Europe’s e-health status: balancing innovation and data protection
Julia Pieza // 26 May 2021
The Covid-19 pandemic accelerated the rate of digitisation in European healthcare systems. Europe’s ageing population projections estimate that by 2070 people aged 65 or older will make up 30% of the population, which will increase health expenditure. To cope with this increase in demand for healthcare services, the EU needs to create better conditions for innovation in healthcare with more efficient digital technologies. However, there is a delicate balance between fostering medical innovation and providing data protection. To ensure both, the EU needs to address the fragmentation of data governance across its member states as well as citizens’ digital skills.
Digital innovations that lower the costs of healthcare delivery by using more efficient information and communication technologies (ICT) have already been trialled in the EU. In 2019, Finland and Estonia facilitated the cross-border sharing of healthcare data through an ePrescription project which allowed patients to access their prescriptions across the border. This data sharing project incorporated a common digital framework between the two countries saving time and reducing the costs involved in the previous written prescription model.
There is evidence of support for data-sharing innovations on a wider scale with the European Health Data Space (EHDS) which would facilitate the exchange of healthcare data between healthcare professionals and researchers across borders. A 2017 Eurobarometer study reported that 52% of respondents would like to have online access to their medical health records, while 65% are willing to share this data with doctors and healthcare professionals.
However, encouraging cross-border data sharing within the European single market depends on a standardisation of GDPR rules. A February 2021 report from the DG for Health and Food Safety highlights that the use of GDPR in relation to health data is fragmented across member states. For example, thirteen member states do not have legislation defining the lawful basis for non-public sector researchers using health data, while the other fourteen use varying legal bases for the use of health data for research purposes across public and non-public bodies. For this reason, 71% of stakeholders answered that the time and interaction costs of gaining access to health data for research are high in their countries. Current GDPR regulation involving citizen’s consent to sharing their healthcare data is a significant safeguard that should remain in place, and 86% of stakeholders support the creation of EU-level guidance on obtaining consent from patients for sharing data.
A one-stop-shop for authorisation related to data use such as a common compulsory framework accredited by an independent European body could be the answer to easier data use by researchers. As an EU-wide measure, this would be best implemented under the principle of subsidiarity which would achieve consistency in GDPR regulations faster than current national approaches can. Although such high-intensity regulation is usually synonymous with more bureaucracy, the benefits of an EU-wide intervention in data exchange would ultimately simplify the process for researchers and level the playing field in the single market. A 2019 impact assessment evaluating various types of regulation to enhance data sharing in the EU estimated that any initial costs incurred by member states to standardise data sharing practices would be far outweighed by the benefits of higher efficiency across the healthcare sector, saving around €120 billion a year.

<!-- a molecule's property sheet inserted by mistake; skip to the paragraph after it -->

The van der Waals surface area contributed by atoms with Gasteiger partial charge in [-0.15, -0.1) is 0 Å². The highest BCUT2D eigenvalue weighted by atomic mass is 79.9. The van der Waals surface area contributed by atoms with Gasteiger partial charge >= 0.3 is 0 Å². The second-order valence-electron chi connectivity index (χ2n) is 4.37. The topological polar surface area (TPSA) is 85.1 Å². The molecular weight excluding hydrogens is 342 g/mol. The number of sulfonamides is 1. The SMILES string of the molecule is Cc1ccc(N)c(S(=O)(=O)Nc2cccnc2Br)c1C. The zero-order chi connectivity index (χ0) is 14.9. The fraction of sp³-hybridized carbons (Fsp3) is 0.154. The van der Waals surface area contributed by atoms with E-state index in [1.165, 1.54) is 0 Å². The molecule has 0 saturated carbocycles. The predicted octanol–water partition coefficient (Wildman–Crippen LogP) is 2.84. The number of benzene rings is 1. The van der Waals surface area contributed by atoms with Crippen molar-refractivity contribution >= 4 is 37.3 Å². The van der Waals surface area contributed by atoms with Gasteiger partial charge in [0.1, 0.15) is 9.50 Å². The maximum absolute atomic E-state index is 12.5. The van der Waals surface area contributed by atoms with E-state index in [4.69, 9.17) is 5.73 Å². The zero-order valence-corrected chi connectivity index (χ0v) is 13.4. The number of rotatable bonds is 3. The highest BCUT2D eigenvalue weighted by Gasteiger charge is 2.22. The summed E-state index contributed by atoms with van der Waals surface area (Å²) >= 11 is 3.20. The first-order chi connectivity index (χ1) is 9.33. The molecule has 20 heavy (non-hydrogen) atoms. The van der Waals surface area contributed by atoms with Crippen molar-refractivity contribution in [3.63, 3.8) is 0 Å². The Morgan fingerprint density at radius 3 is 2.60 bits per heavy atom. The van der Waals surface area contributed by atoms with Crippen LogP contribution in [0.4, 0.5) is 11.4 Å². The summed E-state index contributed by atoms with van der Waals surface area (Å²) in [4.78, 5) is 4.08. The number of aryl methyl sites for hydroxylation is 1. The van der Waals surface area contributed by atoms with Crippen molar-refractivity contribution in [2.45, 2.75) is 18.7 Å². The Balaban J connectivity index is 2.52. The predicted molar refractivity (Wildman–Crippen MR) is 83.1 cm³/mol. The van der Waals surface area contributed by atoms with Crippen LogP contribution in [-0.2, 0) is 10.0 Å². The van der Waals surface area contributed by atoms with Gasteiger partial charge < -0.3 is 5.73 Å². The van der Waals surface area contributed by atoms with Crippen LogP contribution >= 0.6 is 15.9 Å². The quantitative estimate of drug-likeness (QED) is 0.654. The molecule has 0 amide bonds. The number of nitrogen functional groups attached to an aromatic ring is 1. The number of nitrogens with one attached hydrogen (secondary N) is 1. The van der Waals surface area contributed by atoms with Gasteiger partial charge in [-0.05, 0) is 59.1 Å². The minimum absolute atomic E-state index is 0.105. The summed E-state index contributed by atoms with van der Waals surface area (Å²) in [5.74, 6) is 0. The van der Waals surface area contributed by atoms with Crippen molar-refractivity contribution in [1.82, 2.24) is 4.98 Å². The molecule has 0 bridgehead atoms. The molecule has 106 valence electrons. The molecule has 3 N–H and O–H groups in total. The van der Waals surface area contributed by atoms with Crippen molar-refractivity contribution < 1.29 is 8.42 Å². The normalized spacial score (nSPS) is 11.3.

Creating strong institutional safeguards on the use and exchange of data also depends on citizens’ digital skills and the improvement of cybersecurity across the member states. For example, the creation of a Cybersecurity Competence Centre in Romania will seek to address gaps in digital infrastructure and the interoperability (the ability of European computer systems to exchange and make use of information) of data across borders by pooling funding and expertise.
Citizens’ digital skills have arguably been addressed to a lesser extent. A Eurobarometer study from 2020 has shown that between 2017-2020 European citizens’ confidence to protect themselves online fell by 12%, demonstrating the impact of widespread online misinformation and increased sophistication of cybercrime. The EU can help to mitigate costs of digital training by collecting best practices from member states leading in digitisation such as Estonia, and creating more avenues for citizens’ digital education at all ages, especially as citizens’ consent is the foundational basis of GDPR.
Ultimately, Europe’s economic and physical health depends on the more sophisticated use of digital technologies to efficiently deliver services such as healthcare. The EU has a significant opportunity to strike the balance between ensuring data protection whilst making medical research cost-effective. The EU needs to speed up the pace at which data innovation can take place in healthcare by ensuring more consistent regulations on data exchanges and stronger cybersecurity infrastructure.
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